Culture

Battle fatigue: will British cinema’s second world war obsession ever end?

Are you British and reading this piece at the age of 94? If so, as you will know, you may actually have fought in the second world war. Widen the metric to anyone born by the end of the conflict, and the demographic swells: 76 and up. Even so, the greater part of the country could only know the era through parents, grandparents or grandparents’ parents. Yet January has still begun with two new depictions of wartime Blighty. Such is British film. Whatever year the calendar says it is, the nation’s cinema is always here to put an arm a little too tightly around your shoulder and pull you into a fusty back room to look at its Airfix Lancaster Bombers.

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The first of the new films, Munich: The Edge of War, adapted from Robert Harris’s novel, in fact unfolds in the last moments of peace, as Hitler carved up Czechoslovakia. Dial forward to 1943 and the second movie is Operation Mincemeat, a true story of deception plotted in a Whitehall basement. In each, the Nazi menace looms before expertly tensed British actors. The cast of Mincemeat is led by Colin Firth and Matthew Macfadyen; in Munich, Jeremy Irons is Neville Chamberlain, George MacKay a jittery adviser.

Britain has made a remarkable amount of films about the war. But as with any genre, not every one is alike. Moods change. Like canny politicians, the trick is to channel them. To make the right war film at the right time, tuned into the British id.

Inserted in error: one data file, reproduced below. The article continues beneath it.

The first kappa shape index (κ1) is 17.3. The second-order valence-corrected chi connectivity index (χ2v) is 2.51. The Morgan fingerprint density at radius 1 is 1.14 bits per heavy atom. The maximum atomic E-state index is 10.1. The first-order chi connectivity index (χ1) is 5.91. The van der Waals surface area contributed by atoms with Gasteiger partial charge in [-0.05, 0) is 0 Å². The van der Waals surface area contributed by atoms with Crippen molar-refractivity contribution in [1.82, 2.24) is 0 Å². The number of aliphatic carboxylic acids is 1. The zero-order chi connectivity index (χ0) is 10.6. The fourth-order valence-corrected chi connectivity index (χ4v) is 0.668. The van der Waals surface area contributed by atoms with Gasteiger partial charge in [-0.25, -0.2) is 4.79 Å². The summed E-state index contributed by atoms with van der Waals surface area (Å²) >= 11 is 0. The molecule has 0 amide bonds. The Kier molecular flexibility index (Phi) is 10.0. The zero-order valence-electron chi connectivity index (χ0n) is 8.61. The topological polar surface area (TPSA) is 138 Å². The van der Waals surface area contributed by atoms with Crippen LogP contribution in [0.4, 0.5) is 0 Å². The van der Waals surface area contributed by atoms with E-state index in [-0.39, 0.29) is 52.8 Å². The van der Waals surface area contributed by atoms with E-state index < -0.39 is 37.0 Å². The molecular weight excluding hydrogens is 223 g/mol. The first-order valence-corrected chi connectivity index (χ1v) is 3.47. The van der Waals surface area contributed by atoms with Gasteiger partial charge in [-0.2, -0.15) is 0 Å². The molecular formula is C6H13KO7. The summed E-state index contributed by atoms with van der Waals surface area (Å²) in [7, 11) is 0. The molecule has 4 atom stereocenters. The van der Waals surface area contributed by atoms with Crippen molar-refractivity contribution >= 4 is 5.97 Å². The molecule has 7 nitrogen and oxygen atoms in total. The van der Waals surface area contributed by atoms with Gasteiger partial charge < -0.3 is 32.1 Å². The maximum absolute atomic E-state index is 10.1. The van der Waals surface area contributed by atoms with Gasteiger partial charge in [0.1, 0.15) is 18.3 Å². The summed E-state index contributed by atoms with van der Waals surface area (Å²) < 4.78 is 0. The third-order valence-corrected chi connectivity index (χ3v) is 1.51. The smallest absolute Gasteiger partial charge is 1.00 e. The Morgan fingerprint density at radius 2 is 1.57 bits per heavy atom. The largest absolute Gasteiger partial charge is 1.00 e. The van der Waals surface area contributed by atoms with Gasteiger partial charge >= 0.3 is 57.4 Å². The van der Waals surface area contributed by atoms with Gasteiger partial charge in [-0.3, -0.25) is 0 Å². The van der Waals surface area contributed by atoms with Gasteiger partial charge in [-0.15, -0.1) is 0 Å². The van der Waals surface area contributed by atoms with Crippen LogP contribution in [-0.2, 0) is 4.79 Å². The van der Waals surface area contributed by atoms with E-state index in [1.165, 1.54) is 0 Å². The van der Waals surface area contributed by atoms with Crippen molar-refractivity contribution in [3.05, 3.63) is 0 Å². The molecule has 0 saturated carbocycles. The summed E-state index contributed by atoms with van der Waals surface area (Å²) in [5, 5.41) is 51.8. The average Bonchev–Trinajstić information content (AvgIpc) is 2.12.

So something telling may be happening with these two new movies. In each, patriotism now comes with caveats. The atmosphere is less than triumphal. Of course, Munich could hardly fail to be downbeat. But if Operation Mincemeat is a tale told with the larky air of a heist movie, cynicism colours it, too. Of its two leads, Macfadyen is overshadowed within his own family by a dead war-hero brother. Firth also has sibling issues. His is suspected of being a communist spy. And in British high command, plenty are as interested in personal vendettas and their own postwar careers as thoughts of noble sacrifice.

It makes quite a contrast with the last cluster of British war films, which began in 2016 with the release of Dad’s Army. A few months later came Their Finest, Gemma Arterton cast as a scriptwriter drafted into a propaganda film about Dunkirk. By summer 2017, Christopher Nolan had released the actual Dunkirk. It became a sensation. It was followed by another smash, Darkest Hour, which saw Gary Oldman morph into Churchill under heavy prosthesis. The movie was the second such biopic in the same cycle; a year before, Churchill saw the PM played by Brian Cox.

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And in the middle of it all, of course, was the EU referendum. Aside from the sheer explosion of product, the tone of the biggest hits was striking. Dunkirk was an Imax blockbuster tightly focused on the microcosmic courage of ordinary Britons; Darkest Hour saw a cometh-the-hour Churchill communing with the public on the Tube. Neither was made in response to the Brexit vote. By then, Darkest Hour was already greenlit; Nolan was shooting Dunkirk in Swanage. But each was patriotic, a lavish British whipper-upper. As successful movies do, they caught the mood. They tapped the id.